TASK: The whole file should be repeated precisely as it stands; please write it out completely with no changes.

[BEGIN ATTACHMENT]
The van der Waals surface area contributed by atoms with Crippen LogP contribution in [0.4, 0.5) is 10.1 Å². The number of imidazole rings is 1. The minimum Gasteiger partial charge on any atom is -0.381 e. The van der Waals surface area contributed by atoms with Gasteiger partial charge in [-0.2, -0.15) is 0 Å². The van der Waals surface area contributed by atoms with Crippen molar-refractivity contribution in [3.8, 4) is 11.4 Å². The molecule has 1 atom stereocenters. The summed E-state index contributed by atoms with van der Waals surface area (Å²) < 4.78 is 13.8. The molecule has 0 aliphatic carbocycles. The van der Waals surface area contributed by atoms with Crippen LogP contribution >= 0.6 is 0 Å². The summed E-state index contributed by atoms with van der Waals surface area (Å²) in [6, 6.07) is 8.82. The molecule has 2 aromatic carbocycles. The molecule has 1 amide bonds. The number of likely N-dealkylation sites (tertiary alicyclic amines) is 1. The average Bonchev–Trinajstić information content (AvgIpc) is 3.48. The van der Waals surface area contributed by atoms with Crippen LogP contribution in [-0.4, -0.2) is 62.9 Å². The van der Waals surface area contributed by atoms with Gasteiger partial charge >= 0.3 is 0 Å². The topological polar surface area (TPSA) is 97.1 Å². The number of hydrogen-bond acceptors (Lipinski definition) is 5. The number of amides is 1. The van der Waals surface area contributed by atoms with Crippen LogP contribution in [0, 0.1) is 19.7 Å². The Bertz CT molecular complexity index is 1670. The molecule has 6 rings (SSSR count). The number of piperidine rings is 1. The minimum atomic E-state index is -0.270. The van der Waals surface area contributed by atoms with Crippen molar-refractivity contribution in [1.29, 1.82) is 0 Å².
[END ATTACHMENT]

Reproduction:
The van der Waals surface area contributed by atoms with Crippen LogP contribution in [0.4, 0.5) is 10.1 Å². The number of imidazole rings is 1. The minimum Gasteiger partial charge on any atom is -0.381 e. The van der Waals surface area contributed by atoms with Gasteiger partial charge in [-0.2, -0.15) is 0 Å². The van der Waals surface area contributed by atoms with Crippen molar-refractivity contribution in [3.8, 4) is 11.4 Å². The molecule has 1 atom stereocenters. The summed E-state index contributed by atoms with van der Waals surface area (Å²) < 4.78 is 13.8. The molecule has 0 aliphatic carbocycles. The van der Waals surface area contributed by atoms with Crippen LogP contribution >= 0.6 is 0 Å². The summed E-state index contributed by atoms with van der Waals surface area (Å²) in [6, 6.07) is 8.82. The molecule has 2 aromatic carbocycles. The molecule has 1 amide bonds. The number of likely N-dealkylation sites (tertiary alicyclic amines) is 1. The average Bonchev–Trinajstić information content (AvgIpc) is 3.48. The van der Waals surface area contributed by atoms with Crippen LogP contribution in [-0.4, -0.2) is 62.9 Å². The van der Waals surface area contributed by atoms with Gasteiger partial charge >= 0.3 is 0 Å². The topological polar surface area (TPSA) is 97.1 Å². The number of hydrogen-bond acceptors (Lipinski definition) is 5. The number of amides is 1. The van der Waals surface area contributed by atoms with Crippen LogP contribution in [0, 0.1) is 19.7 Å². The Bertz CT molecular complexity index is 1670. The molecule has 6 rings (SSSR count). The number of piperidine rings is 1. The minimum atomic E-state index is -0.270. The van der Waals surface area contributed by atoms with Crippen molar-refractivity contribution in [1.29, 1.82) is 0 Å².